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You are here: CollectionsOnline  /  [12/7] Copy of a ground plan laid before the House of Commons in March 1735 (1734 Old Style) showing the parts completed and the parts begun or intended to be built, together with the walled enclosure and the immediate surroundings of the river, Greenwich and the Queen's Garden
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image SM volume 109/11

Reference number

SM volume 109/11

Purpose

[12/7] Copy of a ground plan laid before the House of Commons in March 1735 (1734 Old Style) showing the parts completed and the parts begun or intended to be built, together with the walled enclosure and the immediate surroundings of the river, Greenwich and the Queen's Garden

Aspect

Ground-floor plan and site plan

Scale

100 feet to 2 1/8 inch (vertical scale bar on left side of sheet)

Inscribed

In ink at top right, probably by Richard Biggs, Copy of the Plan / laid before the House / of Commons. / Witness Rich : Biggs, and below by Thomas Ripley, Laid before ye House March ye 6 th 1734 / Tho. Ripley; and with numbered scale bar; and at top right (of volume) in C19 hand, 11

Signed and dated

Undated, but datable shortly before March 1735, when the plan was laid before the House of Commons

Medium and dimensions

Pen and grey ink, with grey, red and yellow washes; brown ink line across top and bottom of sheet, on laid paper with central fold, torn in bottom half and repaired with backing paper (2006). 512 x 705.

Hand

Unidentified draughtsman in Thomas Ripley's office

Watermark

Strasbourg Lily / 4WR; countermark: IV

Notes

The date 1734 must be Old Style and therefore refers to the year 1735. At this late date, it was still proposed to replicate the west range of King William's Court on the east side of Queen Mary's Court, although not in every detail as the applied portico has much smaller columns. The plan presumably reflects the decision taken by the directors in 1732 to complete the Hospital 'according to the Original Design, and in the most frugal manner'. Unlike [12/6], the plan does not provide for an infirmary, nor is there a reference to the use of an adjoining site to the west for that purpose (as on NMM ART 3/4; see Bold 2000, fig. 207). As on all other plans from this period, pairs of square pavilions are included in the rear courtyard areas of each main court, here set close to the proposed new boundary wall. The two pavilions behind King Charles Court and the southern one behind Queen Anne Court are shaded in grey wash, indicating built structures, whereas the rest are in red wash. The same distinction in shading is used for pavilions on NMM ART 3/4.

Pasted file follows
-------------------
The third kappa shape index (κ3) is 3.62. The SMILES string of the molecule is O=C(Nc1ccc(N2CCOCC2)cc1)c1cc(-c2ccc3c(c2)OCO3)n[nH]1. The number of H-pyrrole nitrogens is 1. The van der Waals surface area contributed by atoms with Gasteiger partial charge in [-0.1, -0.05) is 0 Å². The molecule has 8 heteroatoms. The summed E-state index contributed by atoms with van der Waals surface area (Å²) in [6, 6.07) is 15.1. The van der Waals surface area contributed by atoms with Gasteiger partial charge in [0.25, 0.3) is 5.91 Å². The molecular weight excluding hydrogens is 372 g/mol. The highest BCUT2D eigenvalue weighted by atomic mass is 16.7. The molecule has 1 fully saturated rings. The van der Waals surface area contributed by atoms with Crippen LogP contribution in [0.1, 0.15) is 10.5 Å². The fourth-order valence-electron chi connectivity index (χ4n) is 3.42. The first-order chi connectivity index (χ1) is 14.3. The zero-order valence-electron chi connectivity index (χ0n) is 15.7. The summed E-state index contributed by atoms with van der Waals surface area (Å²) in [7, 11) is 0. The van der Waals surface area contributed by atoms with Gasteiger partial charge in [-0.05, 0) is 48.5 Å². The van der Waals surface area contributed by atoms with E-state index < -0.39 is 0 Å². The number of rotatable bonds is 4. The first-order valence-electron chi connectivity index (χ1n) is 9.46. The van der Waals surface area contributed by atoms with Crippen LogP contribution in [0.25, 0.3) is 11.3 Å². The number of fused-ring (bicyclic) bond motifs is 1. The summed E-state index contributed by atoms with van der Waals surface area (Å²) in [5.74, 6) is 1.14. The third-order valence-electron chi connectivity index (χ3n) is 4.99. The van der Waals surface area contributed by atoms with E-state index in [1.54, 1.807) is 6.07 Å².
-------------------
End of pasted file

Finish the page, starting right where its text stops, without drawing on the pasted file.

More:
Literature

Wren Society, VI, pl. 16, top

Level

Drawing

Digitisation of the Drawings Collection has been made possible through the generosity of the Leon Levy Foundation

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Sir John Soane's collection includes some 30,000 architectural, design and topographical drawings which is a very important resource for scholars worldwide. His was the first architect’s collection to attempt to preserve the best in design for the architectural profession in the future, and it did so by assembling as exemplars surviving drawings by great Renaissance masters and by the leading architects in Britain in the 17th and 18th centuries and his near contemporaries such as Sir William Chambers, Robert Adam and George Dance the Younger. These drawings sit side by side with 9,000 drawings in Soane’s own hand or those of the pupils in his office, covering his early work as a student, his time in Italy and the drawings produced in the course of his architectural practice from 1780 until the 1830s.

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